Jan 6, 2012

Week's Top Articles on Mexico: Dec. 30, 2011- Jan. 5, 2012

Drug war news this week includes a Mexican newspaper, Reforma, putting the drug war death count for 2011 at 12,000. From Australia comes a thorough, well-written, and appalling look at the horrors of the drug war in Acapulco. A U.S. NGO looks at the spread of violence throughout Mexican civil society and whether, as a Mexican researcher reports, cartels control 70% of the country's municipalities.

Meanwhile, while the federal police are supposed to be the "good" police in Mexico, some are being accused of torturing suspects. And a prison riot, evidently between rival drug cartel members, kills 31.

Immigration and the Border news includes a look at how NAFTA has caused farmers who used to raise pigs in Veracruz to end up butchering pigs for a U.S. company in North Carolina. There is a look at the questionable effectiveness of the border fence. And CIP's TransBorder Project questions whether the Border Patrol's capture of poor Mexicans hauling marijuana across the border on their backs constitutes defeating "transnational crime." 

Meanwhile, the border becomes more and more a fiction for U.S. corporations. One U.S. railroad profits greatly from having its own Mexican rail line to ship products north.

The Articles

Drug War

In Mexico 12,000 killed in drug violence in 2011
Washington Post: Jan. 3, "About 12,000 people were slain last year in Mexico’s surging drug violence, according to grim tallies reported Monday by the country’s leading media outlets. Annual indexes of torture, beheadings and the killing of women all showed increases. More than 50,000 people have been killed during President Felipe Calderon’s U.S.-backed military confrontation with organized crime and drug trafficking, which began in 2006." read more

Days of the dead
Sydney Morning Herald: Dec. 30, "Mexico's drug wars are crippling the country. Chief Correspondent Paul McGeough, reports from Acapulco." read more

Mexico Violence Threatens All Sectors of Civil Society
InSight Crime: Jan. 2,"As the Mexican government continues its crackdown on organized crime, the country’s civil society is finding itself exposed to acts of extreme violence. No sector has been spared: environmentalists, human rights activists, indigenous leaders, journalists, students, and university professors have all been targeted." read more

Do Gangs Control 70% of Mexico?
InSight Crime: Jan. 3, "A new report from a renowned Mexican crime analyst says that 71.5 percent of the nation’s municipalities are under criminal control. But the reality of illicit activity can hardly be described through a simple label like “control”. ... While blatant examples of impunity suggest some degree of official collusion, there is a great deal of distance between some corrupt interaction and a gang’s total control of a city. The reality is, of course, much more complicated.read more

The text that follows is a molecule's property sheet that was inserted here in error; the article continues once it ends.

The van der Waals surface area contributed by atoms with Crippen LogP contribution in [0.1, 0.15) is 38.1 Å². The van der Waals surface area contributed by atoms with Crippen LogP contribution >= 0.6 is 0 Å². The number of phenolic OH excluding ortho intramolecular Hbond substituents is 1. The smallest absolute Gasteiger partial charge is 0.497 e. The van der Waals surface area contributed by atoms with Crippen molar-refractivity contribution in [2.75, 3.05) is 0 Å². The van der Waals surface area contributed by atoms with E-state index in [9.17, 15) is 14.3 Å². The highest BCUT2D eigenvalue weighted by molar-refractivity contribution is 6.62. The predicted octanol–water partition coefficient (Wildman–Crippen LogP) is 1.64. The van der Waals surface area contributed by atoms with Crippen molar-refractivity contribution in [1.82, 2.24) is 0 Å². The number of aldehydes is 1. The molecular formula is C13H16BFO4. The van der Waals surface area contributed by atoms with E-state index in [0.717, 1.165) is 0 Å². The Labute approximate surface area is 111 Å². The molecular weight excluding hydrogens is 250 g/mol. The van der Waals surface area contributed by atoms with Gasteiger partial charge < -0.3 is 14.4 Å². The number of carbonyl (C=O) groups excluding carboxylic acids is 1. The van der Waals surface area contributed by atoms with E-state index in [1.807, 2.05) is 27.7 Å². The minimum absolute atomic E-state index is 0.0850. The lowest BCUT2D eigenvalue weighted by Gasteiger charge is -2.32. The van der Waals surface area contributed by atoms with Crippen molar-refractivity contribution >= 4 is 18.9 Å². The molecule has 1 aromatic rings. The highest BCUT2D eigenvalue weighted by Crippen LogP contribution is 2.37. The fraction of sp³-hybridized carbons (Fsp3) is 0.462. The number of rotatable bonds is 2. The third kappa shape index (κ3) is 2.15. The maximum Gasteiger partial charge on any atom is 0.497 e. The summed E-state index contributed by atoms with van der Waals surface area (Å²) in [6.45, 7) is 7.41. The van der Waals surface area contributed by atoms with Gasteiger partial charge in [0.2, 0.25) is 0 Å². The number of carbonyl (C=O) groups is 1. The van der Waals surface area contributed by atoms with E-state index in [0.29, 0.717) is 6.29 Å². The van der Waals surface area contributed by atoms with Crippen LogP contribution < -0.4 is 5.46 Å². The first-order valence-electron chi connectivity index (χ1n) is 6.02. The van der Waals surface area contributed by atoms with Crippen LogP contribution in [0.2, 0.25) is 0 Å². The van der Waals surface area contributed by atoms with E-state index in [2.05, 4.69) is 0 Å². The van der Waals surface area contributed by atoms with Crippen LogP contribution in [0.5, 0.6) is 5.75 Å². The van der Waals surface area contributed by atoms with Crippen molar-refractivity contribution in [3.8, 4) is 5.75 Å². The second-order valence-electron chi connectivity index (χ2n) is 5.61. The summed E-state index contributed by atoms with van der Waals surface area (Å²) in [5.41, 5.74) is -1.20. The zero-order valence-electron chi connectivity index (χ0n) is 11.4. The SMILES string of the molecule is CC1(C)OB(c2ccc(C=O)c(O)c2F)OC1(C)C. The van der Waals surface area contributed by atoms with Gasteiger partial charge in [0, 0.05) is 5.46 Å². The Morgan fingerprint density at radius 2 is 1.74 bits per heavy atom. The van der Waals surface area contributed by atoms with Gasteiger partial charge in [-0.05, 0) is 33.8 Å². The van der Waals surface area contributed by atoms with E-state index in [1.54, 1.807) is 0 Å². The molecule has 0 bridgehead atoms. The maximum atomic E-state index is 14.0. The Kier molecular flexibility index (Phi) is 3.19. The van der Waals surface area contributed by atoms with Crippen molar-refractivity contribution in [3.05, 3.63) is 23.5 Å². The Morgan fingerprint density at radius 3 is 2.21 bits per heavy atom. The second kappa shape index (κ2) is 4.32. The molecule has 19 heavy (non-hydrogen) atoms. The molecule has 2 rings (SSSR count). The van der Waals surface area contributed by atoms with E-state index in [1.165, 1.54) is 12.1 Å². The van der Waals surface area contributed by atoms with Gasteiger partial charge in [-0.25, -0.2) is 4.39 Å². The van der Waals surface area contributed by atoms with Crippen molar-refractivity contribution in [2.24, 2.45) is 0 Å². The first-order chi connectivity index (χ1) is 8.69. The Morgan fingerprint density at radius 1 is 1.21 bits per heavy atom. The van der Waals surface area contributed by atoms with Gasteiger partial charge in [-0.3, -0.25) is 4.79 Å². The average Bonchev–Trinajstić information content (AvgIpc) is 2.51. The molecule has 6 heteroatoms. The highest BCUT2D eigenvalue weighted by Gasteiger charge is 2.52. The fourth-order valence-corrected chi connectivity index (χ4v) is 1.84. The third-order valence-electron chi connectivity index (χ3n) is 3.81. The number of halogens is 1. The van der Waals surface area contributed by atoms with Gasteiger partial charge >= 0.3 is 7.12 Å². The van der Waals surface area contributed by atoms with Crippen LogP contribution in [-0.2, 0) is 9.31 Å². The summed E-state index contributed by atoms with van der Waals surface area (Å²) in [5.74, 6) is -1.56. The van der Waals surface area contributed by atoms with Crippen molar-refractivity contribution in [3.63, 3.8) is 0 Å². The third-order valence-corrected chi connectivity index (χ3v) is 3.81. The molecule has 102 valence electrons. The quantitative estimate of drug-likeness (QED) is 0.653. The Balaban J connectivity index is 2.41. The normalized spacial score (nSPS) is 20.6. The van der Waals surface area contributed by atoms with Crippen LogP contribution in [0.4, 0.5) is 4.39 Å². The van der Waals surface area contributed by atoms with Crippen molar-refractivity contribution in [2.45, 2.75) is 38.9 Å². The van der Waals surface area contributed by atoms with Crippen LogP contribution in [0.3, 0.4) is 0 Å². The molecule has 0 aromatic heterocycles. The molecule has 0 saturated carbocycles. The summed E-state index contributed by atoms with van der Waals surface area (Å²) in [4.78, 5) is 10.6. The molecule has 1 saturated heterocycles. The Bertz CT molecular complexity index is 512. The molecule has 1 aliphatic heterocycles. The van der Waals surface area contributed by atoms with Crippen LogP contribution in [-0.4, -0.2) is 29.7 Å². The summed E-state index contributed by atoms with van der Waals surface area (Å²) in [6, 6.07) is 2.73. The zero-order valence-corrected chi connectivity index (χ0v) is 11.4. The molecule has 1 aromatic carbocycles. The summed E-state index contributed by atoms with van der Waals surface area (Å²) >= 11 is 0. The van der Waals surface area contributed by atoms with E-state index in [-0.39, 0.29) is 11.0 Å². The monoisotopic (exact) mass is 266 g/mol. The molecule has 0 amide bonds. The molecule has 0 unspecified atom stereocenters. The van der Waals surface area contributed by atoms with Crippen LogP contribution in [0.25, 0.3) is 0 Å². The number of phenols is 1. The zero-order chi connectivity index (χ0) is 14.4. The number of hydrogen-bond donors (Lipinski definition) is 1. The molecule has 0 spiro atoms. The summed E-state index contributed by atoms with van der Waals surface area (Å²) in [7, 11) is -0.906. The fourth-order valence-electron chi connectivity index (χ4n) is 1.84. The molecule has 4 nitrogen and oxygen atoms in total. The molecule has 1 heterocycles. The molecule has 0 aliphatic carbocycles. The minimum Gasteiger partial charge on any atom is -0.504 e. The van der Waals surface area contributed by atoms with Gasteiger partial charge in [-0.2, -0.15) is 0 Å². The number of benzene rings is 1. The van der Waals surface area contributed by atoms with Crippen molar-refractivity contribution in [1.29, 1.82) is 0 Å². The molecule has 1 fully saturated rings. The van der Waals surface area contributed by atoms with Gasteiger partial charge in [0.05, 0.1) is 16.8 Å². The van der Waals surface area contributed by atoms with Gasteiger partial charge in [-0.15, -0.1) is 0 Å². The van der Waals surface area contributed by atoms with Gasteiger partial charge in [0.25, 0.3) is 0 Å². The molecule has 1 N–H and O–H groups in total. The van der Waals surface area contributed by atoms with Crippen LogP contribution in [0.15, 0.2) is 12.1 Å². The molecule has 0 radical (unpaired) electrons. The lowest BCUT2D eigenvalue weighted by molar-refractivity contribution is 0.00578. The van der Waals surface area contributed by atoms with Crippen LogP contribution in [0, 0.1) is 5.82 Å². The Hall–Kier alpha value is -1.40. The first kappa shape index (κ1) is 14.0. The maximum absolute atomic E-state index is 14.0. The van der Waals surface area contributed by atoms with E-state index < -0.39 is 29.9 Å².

Mexican federal police tortured 5 men detained in killings of 2 agents
AP/Washington Post: Jan. 2, "Mexican human rights authorities say five men detained in the killings of two agents and a car-bomb attack in Ciudad Juarez were tortured by federal police to confess their roles in the crimes. The National Human Rights Commission said Sunday the country must investigate six federal officers and a doctor who didn’t report signs of severe beating." read more

31 killed in Mexican prison brawl
AFP: Jan. 5, "Fighting between inmates left at least 31 dead and 13 wounded in a jail holding alleged drug gang members in northeast Mexico. ...Prisoners used makeshift weapons in the clash, which broke out in a jail in the  border state of Tamaulipas. ... It lies in an area where the rival Gulf and Zetas drug gangs have been locked in a bloody turf war." read more

Immigration and the Border

How US Policies Fueled Mexico's Great Migration
The Nation: Jan. 5, "Smithfield (a U.S. company) has used NAFTA ... to become the world’s largest packer and processor of hogs and pork. The conditions in Veracruz that helped Smithfield make high profits plunged thousands of rural residents into poverty. Tens of thousands left Mexico, many eventually helping Smithfield’s bottom line once again by working for low wages on its US meatpacking lines." read more

New fencing doesn’t stop illegal crossings
Washington Post: Dec. 30, "Overall, the United States has added 413 miles of new fencing to its southern boundary since 2006, raising to 649 miles the total length of border that has some form of man-made barrier. ... Now the question is: How much more should be built? ... Border Patrol agents say that smugglers and illegal migrants don't simply go to the place where the fence ends, and walk around it. “Anywhere is a good place to sneak across if we’re not watching.”" read more

Backpacking Transnational Criminals
Border Lines: Jan. 5, "... media releases from Customs and Border Protection (CBP) ... (tout) that the Obama administration’s new Strategy to Combat Transnational Organized Crime is working. But most of the reported strikes against TCOs involve Mexican illegal border crossers carrying 50-60 pound burlap bags packed with marijuana. ... this doesn’t mean that these apprehensions “target transnational criminal organizations,” as CBP falsely claims." read more

U.S. Trade Buoys Railroad
Bloomberg: Jan. 5, "Cross-border merchandise trade totaled $341 billion by the end of September, about 18 percent higher than it was at the same point in 2010, according to the most recent data .... The increase will help Kansas City Southern, the only U.S. railroad with a wholly owned Mexican subsidiary, ...as the company seeks to take business away from trucks traversing the border." read more

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